Cyclone in your Basement: Torrents of Wind Power push Utilities to Find Storage Options

November 7, 2011

I’ve posted on one of the critical “problems” of booming renewable energy deployment in Germany – negative pricing – utilities forced to give away power due to torrents of renewable energy.   Now negawatts are coming to America, and one of the solutions (besides new transmission lines) will be yet another energy storage option  you read about here. 


For decades, electric companies have swung into emergency mode when demand soars on blistering hot days, appealing to households to use less power. But with the rise of wind energy, utilities in thePacific Northwest are sometimes dealing with the opposite: moments when there is too much electricity for the grid to soak up.

So in a novel pilot project, they have recruited consumers to draw in excess electricity when that happens, storing it in a basement water heater or a space heater outfitted by the utility. The effort is rooted in some brushes with danger.

In June 2010, for example, a violent storm in the Northwest caused a simultaneous surge in wind power and in traditional hydropower, creating an oversupply that threatened to overwhelm the grid and cause a blackout.

As a result, the Bonneville Power Administration, the wholesale supplier to a broad swath of the region, turned this year to a strategy common to regions with hot summers: adjusting volunteers’ home appliances by remote control to balance supply and demand.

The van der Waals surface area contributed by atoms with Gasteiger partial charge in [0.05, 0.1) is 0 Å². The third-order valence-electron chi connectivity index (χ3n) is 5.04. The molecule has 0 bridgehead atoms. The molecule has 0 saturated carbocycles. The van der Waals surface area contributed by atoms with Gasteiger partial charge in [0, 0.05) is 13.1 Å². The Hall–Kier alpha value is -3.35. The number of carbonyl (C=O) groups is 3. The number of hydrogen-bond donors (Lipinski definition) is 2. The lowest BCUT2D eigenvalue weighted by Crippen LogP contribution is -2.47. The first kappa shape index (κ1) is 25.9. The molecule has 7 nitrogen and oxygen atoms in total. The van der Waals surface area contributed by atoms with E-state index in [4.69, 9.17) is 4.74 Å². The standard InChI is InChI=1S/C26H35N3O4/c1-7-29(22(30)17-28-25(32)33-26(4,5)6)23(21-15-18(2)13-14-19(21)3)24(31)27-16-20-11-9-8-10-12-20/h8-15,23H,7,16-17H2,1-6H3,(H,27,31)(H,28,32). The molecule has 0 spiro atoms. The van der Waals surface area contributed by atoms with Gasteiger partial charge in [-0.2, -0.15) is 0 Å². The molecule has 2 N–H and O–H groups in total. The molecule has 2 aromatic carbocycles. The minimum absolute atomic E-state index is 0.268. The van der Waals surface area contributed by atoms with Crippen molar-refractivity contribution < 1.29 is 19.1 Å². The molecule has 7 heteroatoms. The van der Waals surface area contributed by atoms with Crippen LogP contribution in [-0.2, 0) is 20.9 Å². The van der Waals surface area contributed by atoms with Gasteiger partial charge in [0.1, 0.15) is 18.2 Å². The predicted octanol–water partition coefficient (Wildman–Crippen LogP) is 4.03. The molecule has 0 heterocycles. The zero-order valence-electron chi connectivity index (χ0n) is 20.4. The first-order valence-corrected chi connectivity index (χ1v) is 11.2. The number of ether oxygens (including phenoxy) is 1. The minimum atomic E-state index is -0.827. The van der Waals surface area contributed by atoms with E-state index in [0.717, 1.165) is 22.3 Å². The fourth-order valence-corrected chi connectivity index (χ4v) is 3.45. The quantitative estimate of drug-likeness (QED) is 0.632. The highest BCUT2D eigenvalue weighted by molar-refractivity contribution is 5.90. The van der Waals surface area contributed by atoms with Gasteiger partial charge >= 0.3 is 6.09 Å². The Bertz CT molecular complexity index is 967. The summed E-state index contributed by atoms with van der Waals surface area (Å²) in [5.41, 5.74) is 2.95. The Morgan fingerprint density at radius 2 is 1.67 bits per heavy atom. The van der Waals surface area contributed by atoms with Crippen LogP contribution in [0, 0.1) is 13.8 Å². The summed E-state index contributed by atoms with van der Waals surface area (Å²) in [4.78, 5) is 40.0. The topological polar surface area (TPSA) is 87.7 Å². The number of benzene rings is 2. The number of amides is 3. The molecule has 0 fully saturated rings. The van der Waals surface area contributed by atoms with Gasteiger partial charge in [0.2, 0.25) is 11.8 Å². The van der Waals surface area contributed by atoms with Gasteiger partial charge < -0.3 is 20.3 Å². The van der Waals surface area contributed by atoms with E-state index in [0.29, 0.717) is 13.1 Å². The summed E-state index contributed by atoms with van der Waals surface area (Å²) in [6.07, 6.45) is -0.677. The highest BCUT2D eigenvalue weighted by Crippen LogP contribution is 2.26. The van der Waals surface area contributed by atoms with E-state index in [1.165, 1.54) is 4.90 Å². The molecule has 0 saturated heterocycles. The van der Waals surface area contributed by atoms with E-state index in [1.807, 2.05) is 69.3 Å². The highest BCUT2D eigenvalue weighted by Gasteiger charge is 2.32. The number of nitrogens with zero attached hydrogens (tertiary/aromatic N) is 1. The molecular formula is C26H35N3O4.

When excess supply threatens Bonneville’s grid, an operator in a control room hundreds of miles away will now dial up a volunteer’s water heater, raising the thermostat by 60 more degrees. Ceramic bricks in a nearby electric space heater can be warmed to hundreds of degrees.

For Bonneville, the full dangers of excess supply first hit home during the June 2010 emergency, when a severe storm whipped through the region. The transmission network had so much power that the agency turned off all its fossil fuel generation, gave electricity away to neighboring networks and even told the system’s only nuclear plant to slash its production by 78 percent, a highly unusual step.

The region squeaked through, but the agency was stretching its resources “to their limits,” said Doug Johnson, a spokesman for Bonneville. At one point the system was running almost entirely on renewable energy. 

Energy storage is not new, but it’s being pushed to the fore as renewable energy begins to deliver on it’s promise.

Here in Michigan, utilities Detroit Edison and Consumer’s Energy are investing 800 million dollars into a serious upgrade of the 30 year old Ludington Pumped Storage Facility on Lake Michigan – on of several dozen around the country based on hydroelectric energy storage.


The innovative electric “battery” built in 1973 on a bluff overlooking Lake Michigan south of Ludington is a key component for the public utilities as they move into alternative sources of energy, such as wind farms.